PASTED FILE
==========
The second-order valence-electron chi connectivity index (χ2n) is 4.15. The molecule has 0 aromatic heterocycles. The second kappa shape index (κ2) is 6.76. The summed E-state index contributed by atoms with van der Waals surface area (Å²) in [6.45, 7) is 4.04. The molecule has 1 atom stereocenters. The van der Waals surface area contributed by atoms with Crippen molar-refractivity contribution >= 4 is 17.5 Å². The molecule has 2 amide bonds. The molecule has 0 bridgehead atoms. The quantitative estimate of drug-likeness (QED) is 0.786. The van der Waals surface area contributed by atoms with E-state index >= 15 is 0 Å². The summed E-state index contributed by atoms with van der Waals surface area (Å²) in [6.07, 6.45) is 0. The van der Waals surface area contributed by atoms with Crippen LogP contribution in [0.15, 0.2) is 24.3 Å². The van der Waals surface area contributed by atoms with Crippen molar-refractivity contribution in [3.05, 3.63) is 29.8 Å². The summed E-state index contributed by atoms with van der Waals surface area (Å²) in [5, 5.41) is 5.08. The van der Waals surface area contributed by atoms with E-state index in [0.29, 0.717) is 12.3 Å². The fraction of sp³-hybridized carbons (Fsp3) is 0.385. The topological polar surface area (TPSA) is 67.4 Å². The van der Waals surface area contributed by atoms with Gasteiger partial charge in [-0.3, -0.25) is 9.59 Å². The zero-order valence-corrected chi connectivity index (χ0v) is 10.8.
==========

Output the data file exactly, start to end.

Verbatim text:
The second-order valence-electron chi connectivity index (χ2n) is 4.15. The molecule has 0 aromatic heterocycles. The second kappa shape index (κ2) is 6.76. The summed E-state index contributed by atoms with van der Waals surface area (Å²) in [6.45, 7) is 4.04. The molecule has 1 atom stereocenters. The van der Waals surface area contributed by atoms with Crippen molar-refractivity contribution >= 4 is 17.5 Å². The molecule has 2 amide bonds. The molecule has 0 bridgehead atoms. The quantitative estimate of drug-likeness (QED) is 0.786. The van der Waals surface area contributed by atoms with E-state index >= 15 is 0 Å². The summed E-state index contributed by atoms with van der Waals surface area (Å²) in [6.07, 6.45) is 0. The van der Waals surface area contributed by atoms with Crippen LogP contribution in [0.15, 0.2) is 24.3 Å². The van der Waals surface area contributed by atoms with Crippen molar-refractivity contribution in [3.05, 3.63) is 29.8 Å². The summed E-state index contributed by atoms with van der Waals surface area (Å²) in [5, 5.41) is 5.08. The van der Waals surface area contributed by atoms with E-state index in [0.29, 0.717) is 12.3 Å². The fraction of sp³-hybridized carbons (Fsp3) is 0.385. The topological polar surface area (TPSA) is 67.4 Å². The van der Waals surface area contributed by atoms with Gasteiger partial charge in [-0.3, -0.25) is 9.59 Å². The zero-order valence-corrected chi connectivity index (χ0v) is 10.8.